As part of a comprehensive clinical examination of the spine, hip, and pelvis,19 passive ROM was evaluated bilaterally with the patient placed in supine, prone, and lateral positions, respectively. All measurements of passive hip ROM with and without anesthesia were evaluated through visual estimation by an experienced orthopedic surgeon (O.M.-D.) to minimize interobserver variability. Measurements of passive hip flexion, internal rotation (IR), and external rotation (ER) ROM at 90° flexion were conducted following stabilization of the pelvis in the supine position. Hip abduction ROM was measured with the patient placed in the supine position and the hip in neutral position (0° flexion/extension). Hip extension ROM was measured with the patient positioned in lateral decubitus, and external and internal rotation ROM of the hip in neutral position were measured with the patient prone and the knees at 90° of flexion. A bilateral hip quadrant (FADIR [flexion, adduction, and internal rotation]) test was then performed with the patient positioned supine and the hip flexed, adducted, and internally rotated. Immediately prior to the arthroscopic procedure, a bilateral clinical examination of the hip joint was performed following induction of general anesthesia with the patient placed in the supine position.

The degree of agreement between visual estimation and digital goniometry was evaluated in a blinded random subset of 100 hips using a 2-way, mixed, absolute-agreement single-measures intra-class correlation coefficient (ICC). Values greater than 0.80 indicated excellent reliability; 0.61 to 0.80 indicated substantial reliability; 0.41 to 0.60 indicated moderate reliability; 0.21 to 0.40 indicated fair reliability; and less than 0.20 indicated poor reliability.20 Accordingly, the ICC demonstrated excellent reliability for measurements of passive hip ROM by visual estimation (ICC=0.976; 95% confidence interval, 0.727–0.992).

Imaging

Patients underwent a standardized series of plain radiographs, including anteroposterior (AP) pelvic and cross-table lateral views, and preoperative CT scans with 3-D surface-rendered reconstruction of the whole pelvis. Joint space width was assessed as the narrowest space between the bony contour of the acetabular rim and femoral head using the digital caliper Office PACS system (Stryker, Flower Mound, Texas) on all AP radiographs. Lateral center-edge angle (LCEA), cranial and equatorial acetabular version, and femoral version and torsion were measured on CT scans with 1-mm slice thickness and 2-mm reconstruction in the axial, sagittal, coronal orthogonal, and oblique axial (oriented parallel to the long axis of femoral neck) planes.21 Reformatted coronal slices were reconstructed around the realigned vertical axis passing through the femoral head center from posterior to anterior positions. Additional axial CT images were obtained through the knee joint with a field of view from 2 cm above the patellar apex to 2 cm below the fibular head.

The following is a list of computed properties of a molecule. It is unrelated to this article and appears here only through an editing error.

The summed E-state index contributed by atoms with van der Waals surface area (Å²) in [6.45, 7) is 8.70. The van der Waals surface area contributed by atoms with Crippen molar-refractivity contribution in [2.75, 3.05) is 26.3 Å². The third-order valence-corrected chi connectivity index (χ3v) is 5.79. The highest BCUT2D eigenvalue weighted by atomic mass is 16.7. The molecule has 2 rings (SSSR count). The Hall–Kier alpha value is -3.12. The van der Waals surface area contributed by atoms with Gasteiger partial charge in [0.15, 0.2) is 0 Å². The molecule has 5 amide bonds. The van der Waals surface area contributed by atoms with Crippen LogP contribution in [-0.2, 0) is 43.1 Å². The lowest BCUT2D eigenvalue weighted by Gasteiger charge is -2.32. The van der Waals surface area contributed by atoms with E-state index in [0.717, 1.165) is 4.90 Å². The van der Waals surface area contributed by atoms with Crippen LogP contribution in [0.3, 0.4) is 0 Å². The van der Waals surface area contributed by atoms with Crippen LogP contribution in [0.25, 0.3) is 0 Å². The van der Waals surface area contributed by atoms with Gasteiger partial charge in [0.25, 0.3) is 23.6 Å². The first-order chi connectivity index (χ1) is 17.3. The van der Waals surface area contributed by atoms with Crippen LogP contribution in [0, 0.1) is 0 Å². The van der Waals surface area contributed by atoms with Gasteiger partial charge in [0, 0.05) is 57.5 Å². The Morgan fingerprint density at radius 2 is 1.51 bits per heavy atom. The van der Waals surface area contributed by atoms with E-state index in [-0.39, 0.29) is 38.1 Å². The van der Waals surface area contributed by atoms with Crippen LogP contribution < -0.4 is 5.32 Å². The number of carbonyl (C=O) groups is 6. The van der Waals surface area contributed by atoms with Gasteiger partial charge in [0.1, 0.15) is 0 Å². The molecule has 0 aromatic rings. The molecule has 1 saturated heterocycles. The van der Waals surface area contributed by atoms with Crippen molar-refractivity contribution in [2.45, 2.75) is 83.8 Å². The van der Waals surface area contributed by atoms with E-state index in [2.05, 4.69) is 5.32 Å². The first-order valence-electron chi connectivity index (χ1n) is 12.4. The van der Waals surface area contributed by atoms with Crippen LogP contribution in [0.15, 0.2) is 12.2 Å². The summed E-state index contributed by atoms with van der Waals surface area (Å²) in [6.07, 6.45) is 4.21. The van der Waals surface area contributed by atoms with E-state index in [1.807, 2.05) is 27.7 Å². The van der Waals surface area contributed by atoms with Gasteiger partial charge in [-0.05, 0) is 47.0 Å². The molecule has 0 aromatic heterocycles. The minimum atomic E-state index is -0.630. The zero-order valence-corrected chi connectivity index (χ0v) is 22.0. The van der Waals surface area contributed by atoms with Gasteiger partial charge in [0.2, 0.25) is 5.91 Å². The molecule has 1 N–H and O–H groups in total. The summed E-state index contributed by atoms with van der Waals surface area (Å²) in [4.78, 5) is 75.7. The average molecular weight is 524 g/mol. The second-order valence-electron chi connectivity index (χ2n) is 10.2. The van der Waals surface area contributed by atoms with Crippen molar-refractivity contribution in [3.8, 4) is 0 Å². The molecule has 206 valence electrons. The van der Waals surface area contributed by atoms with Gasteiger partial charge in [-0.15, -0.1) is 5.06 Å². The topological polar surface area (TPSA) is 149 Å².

Clinical diagnoses of bony impingement and acetabular dysplasia were confirmed according to accepted pathomorphologic signs and measurements.21,22 Suggestive physical examination findings included reductions in hip flexion and internal rotation ROM and positive findings of impingement on provocative testing (eg, FABER [flexion, abduction, and external rotation], FADIR).23 Confirmative imaging findings included acetabular retroversion (crossover sign or ischial spine sign), LCEA exceeding 40°, and/or acetabular inclination less than 0° for pincer FAI; alpha angle exceeding 50° on radial sequences of the head-neck junction and femoral head-neck offset ratio less than 0.18 for cam FAI; and LCEA less than 20° for acetabular dysplasia.

Statistical Analysis

Descriptive statistics were reported as means and SDs for quantitative variables and as counts and frequencies for categorical variables. All variables were evaluated for distribution of normality using a combination of histograms, Q-Q plots, and the Shapiro-Wilk test (normality indicated by P>.05). The significance of mean differences between hip ROM measurements performed with and without anesthesia were evaluated using the paired-samples t test (parametric) or Wilcoxon signed rank test (nonparametric). Statistical significance for all comparisons was set at a P value less than .05 (2-tailed). All analyses were conducted using SPSS version 22.0 statistical software package (IBM, Armonk, New York).

Results

Participants and Descriptive Data

The study cohort comprised 260 patients (78 males and 182 females) with a mean age of 33.7±11.1 years and mean body mass index (BMI) of 24.0±4.6 kg/ m2. Among the 520 hips included in this study, 152 (29.2%) showed features of symptomatic mixed FAI, 73 (14.0%) of cam FAI, 60 (11.5%) of pincer FAI, 17 (3.3%) of hip dysplasia, and 16 (3.1%) of FAI with concomitant hip dysplasia. A total of 150 contralateral hips in patients undergoing unilateral surgery had no discernible pathology (per clinical and radiographic evaluation) and were therefore included as a healthy control group. Additional baseline characteristics are summarized in Table 1.


Patient Demographics and Baseline Characteristics (N=260)

Table 1:

Patient Demographics and Baseline Characteristics (N=260)

Effect of Anesthesia on Measurement of Passive Hip Range of Motion

Overall, induction of general anesthesia resulted in a statistically significant reduction in hip abduction ROM (43° vs 42°; mean difference, −1°; P=.006) and hip flexion ROM (112° vs 110°; mean difference, −2°; P=.006) (Table 2). In contrast, measurement of hip external rotation ROM at 90° of hip flexion was increased by a mean of 2° following induction of anesthesia (47° vs 49°; P=.008). Measurements of hip internal rotation ROM at 90° of hip flexion did not vary significantly between conditional states with and without anesthesia (17.0° vs 16.5°; mean difference, −0.5°; P=.688).


Measurementa of Hip ROM in the Clinic Versus Under General Anesthesia According to Etiology

Table 2:

Measurement of Hip ROM in the Clinic Versus Under General Anesthesia According to Etiology

Subgroup Analysis According to Clinical Diagnosis